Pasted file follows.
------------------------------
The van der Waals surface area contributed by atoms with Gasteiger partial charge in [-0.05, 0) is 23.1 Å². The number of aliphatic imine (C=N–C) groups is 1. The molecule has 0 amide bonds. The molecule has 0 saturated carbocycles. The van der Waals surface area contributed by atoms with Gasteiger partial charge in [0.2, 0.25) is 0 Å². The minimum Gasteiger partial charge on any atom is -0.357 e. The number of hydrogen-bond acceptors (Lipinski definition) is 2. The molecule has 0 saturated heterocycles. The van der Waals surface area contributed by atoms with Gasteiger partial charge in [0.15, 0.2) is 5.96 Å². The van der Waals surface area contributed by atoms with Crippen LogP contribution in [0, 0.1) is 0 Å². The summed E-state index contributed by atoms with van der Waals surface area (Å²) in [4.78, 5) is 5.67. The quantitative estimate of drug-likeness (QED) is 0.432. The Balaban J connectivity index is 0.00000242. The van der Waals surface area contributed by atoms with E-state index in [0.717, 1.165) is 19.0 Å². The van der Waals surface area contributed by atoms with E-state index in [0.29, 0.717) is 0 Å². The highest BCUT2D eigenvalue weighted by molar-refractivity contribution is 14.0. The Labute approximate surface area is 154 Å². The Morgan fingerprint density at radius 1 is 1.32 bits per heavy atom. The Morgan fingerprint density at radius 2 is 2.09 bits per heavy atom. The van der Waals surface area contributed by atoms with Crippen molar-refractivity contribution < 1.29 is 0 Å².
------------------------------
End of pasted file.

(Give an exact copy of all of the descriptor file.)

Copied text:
The van der Waals surface area contributed by atoms with Gasteiger partial charge in [-0.05, 0) is 23.1 Å². The number of aliphatic imine (C=N–C) groups is 1. The molecule has 0 amide bonds. The molecule has 0 saturated carbocycles. The van der Waals surface area contributed by atoms with Gasteiger partial charge in [0.2, 0.25) is 0 Å². The minimum Gasteiger partial charge on any atom is -0.357 e. The number of hydrogen-bond acceptors (Lipinski definition) is 2. The molecule has 0 saturated heterocycles. The van der Waals surface area contributed by atoms with Gasteiger partial charge in [0.15, 0.2) is 5.96 Å². The van der Waals surface area contributed by atoms with Crippen LogP contribution in [0, 0.1) is 0 Å². The summed E-state index contributed by atoms with van der Waals surface area (Å²) in [4.78, 5) is 5.67. The quantitative estimate of drug-likeness (QED) is 0.432. The Balaban J connectivity index is 0.00000242. The van der Waals surface area contributed by atoms with E-state index in [0.717, 1.165) is 19.0 Å². The van der Waals surface area contributed by atoms with E-state index in [0.29, 0.717) is 0 Å². The highest BCUT2D eigenvalue weighted by molar-refractivity contribution is 14.0. The Labute approximate surface area is 154 Å². The Morgan fingerprint density at radius 1 is 1.32 bits per heavy atom. The Morgan fingerprint density at radius 2 is 2.09 bits per heavy atom. The van der Waals surface area contributed by atoms with Crippen molar-refractivity contribution < 1.29 is 0 Å².